During the next few years Hynde scraped along selling handbags on the street and working as a messenger and as a reviewer for a London rock tabloid. Nothing lasted long, and by 1976 she had been reduced to stealing food from grocery stores and jumping turnstiles on the underground.
With London’s punk music era aborning, however, Hynde found a niche. After passing through a string of no-luck bands with names like Masters of the Backside and Big Girls’ Underwear, she joined up with three like-minded rockers and formed the Pretenders in 1978. Their first 45, an old tune titled Stop Your Sobbing that Hynde first heard on a Kinks LP when she was 14, quickly hit the Top 30.
Two hit LPs followed, as did an affair with Kinks leader Ray Davies, whom Hynde had met at a New York nightclub in 1981. But after the band’s quick success came equally sudden disaster. Guitarist James Honeyman-Scott and bassist Pete Farndon died within 10 months of each other, both the victims of drugs, and Hynde and Davies soon parted ways. “I was devastated,” says Hynde, who was left alone to mourn her losses and to mother the baby daughter, Natalie, now 4, that Davies had fathered.
After nearly a one-year layoff from music, she stormed back in 1984 with a new band and a new LP, Learning to Crawl. In a hotel elevator, while on tour in Australia, she met Jim Kerr, lead singer with the Scottish band Simple Minds. A few months later the couple married. “She’s genuinely the most modest person I know,” says Kerr, who is eight years her junior. “She doesn’t have a clue as to how great she really is.” Responds Hynde: “Jim is naturally very stable and optimistic as opposed to my own dark pessimism. He really vibes me up. What I do for him is anybody’s guess.”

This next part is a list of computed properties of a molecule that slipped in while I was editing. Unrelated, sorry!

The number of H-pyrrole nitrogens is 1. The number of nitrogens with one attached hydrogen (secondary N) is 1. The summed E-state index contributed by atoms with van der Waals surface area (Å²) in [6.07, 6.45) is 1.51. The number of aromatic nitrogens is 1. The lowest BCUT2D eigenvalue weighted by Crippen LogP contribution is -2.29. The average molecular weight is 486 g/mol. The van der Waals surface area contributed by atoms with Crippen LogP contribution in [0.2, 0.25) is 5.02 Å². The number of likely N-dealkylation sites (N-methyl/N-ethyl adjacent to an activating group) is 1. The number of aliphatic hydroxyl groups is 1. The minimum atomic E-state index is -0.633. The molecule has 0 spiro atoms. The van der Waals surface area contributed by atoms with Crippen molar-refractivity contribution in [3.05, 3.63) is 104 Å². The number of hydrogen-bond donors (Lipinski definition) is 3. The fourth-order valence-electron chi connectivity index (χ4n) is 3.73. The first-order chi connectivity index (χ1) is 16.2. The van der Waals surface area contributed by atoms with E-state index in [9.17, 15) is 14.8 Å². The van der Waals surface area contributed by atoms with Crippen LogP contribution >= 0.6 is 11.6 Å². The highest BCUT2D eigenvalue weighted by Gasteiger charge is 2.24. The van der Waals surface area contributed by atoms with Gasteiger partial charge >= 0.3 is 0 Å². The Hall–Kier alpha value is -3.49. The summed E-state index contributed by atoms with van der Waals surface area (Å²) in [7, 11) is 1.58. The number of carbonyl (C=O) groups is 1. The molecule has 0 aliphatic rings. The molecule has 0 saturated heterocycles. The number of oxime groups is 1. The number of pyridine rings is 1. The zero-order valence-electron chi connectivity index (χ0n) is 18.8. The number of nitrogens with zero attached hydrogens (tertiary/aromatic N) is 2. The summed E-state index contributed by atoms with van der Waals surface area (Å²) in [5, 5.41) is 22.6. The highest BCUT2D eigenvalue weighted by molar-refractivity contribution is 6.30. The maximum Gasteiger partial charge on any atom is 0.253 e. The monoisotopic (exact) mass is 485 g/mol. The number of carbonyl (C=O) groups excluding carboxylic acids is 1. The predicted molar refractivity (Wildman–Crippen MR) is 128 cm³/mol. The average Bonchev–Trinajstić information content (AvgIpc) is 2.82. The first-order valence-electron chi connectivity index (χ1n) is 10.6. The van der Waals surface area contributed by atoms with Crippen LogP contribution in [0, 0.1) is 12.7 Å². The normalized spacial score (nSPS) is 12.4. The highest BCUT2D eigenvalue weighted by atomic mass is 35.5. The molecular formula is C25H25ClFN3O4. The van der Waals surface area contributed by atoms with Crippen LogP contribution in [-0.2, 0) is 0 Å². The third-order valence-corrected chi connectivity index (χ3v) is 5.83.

Off the road, the couple retreats to a 19th-century London town house with Natalie and their own 2-year-old daughter, Yasmin. The home, decorated with antique and modern furniture and painted pink and white, “is not particularly trendy,” admits Hynde. “You might think it was the home of someone in their 50s.” A strict but doting mother, who breast-fed both daughters for a year, Hynde keeps two nannies and a cook on the family payroll.
Such capitalist comforts have hardly softened her views. In the space of a teatime break she’ll champion the goals of British socialism, bristle over the porno tapes in a video shop window and denounce the polluters of a West German river. “I am outraged that the planet’s resources are being squandered,” she says. “I believe we don’t so much inherit the world from our parents, but rather we borrow it from our children.”
There are, in what she says, echoes of the old campus radical, the protective parent, the plain-speaking Mid-westerner. And perhaps, in the end, that mix is not so terribly unconventional after all. “Deep down inside I am no different from the 35-year-old divorced cocktail waitress with two kids living in Ohio,” says Hynde. “That is who I identify with. That is who I am.”